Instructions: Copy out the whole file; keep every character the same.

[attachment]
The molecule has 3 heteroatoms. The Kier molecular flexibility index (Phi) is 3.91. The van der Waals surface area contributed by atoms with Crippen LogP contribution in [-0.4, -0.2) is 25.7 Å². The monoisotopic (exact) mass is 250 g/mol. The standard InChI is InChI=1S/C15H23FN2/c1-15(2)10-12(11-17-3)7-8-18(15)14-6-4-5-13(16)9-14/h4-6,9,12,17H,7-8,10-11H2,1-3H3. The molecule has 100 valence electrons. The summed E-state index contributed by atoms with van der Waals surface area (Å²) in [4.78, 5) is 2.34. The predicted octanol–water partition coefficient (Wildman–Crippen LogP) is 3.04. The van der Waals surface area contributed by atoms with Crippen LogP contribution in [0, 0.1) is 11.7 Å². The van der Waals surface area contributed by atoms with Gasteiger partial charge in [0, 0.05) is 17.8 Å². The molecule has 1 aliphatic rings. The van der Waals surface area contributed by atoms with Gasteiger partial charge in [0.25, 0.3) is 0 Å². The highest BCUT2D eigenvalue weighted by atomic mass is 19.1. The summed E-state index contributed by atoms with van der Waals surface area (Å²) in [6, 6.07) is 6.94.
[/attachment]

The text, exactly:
The molecule has 3 heteroatoms. The Kier molecular flexibility index (Phi) is 3.91. The van der Waals surface area contributed by atoms with Crippen LogP contribution in [-0.4, -0.2) is 25.7 Å². The monoisotopic (exact) mass is 250 g/mol. The standard InChI is InChI=1S/C15H23FN2/c1-15(2)10-12(11-17-3)7-8-18(15)14-6-4-5-13(16)9-14/h4-6,9,12,17H,7-8,10-11H2,1-3H3. The molecule has 100 valence electrons. The summed E-state index contributed by atoms with van der Waals surface area (Å²) in [4.78, 5) is 2.34. The predicted octanol–water partition coefficient (Wildman–Crippen LogP) is 3.04. The van der Waals surface area contributed by atoms with Crippen LogP contribution in [0, 0.1) is 11.7 Å². The van der Waals surface area contributed by atoms with Gasteiger partial charge in [0, 0.05) is 17.8 Å². The molecule has 1 aliphatic rings. The van der Waals surface area contributed by atoms with Gasteiger partial charge in [0.25, 0.3) is 0 Å². The highest BCUT2D eigenvalue weighted by atomic mass is 19.1. The summed E-state index contributed by atoms with van der Waals surface area (Å²) in [6, 6.07) is 6.94.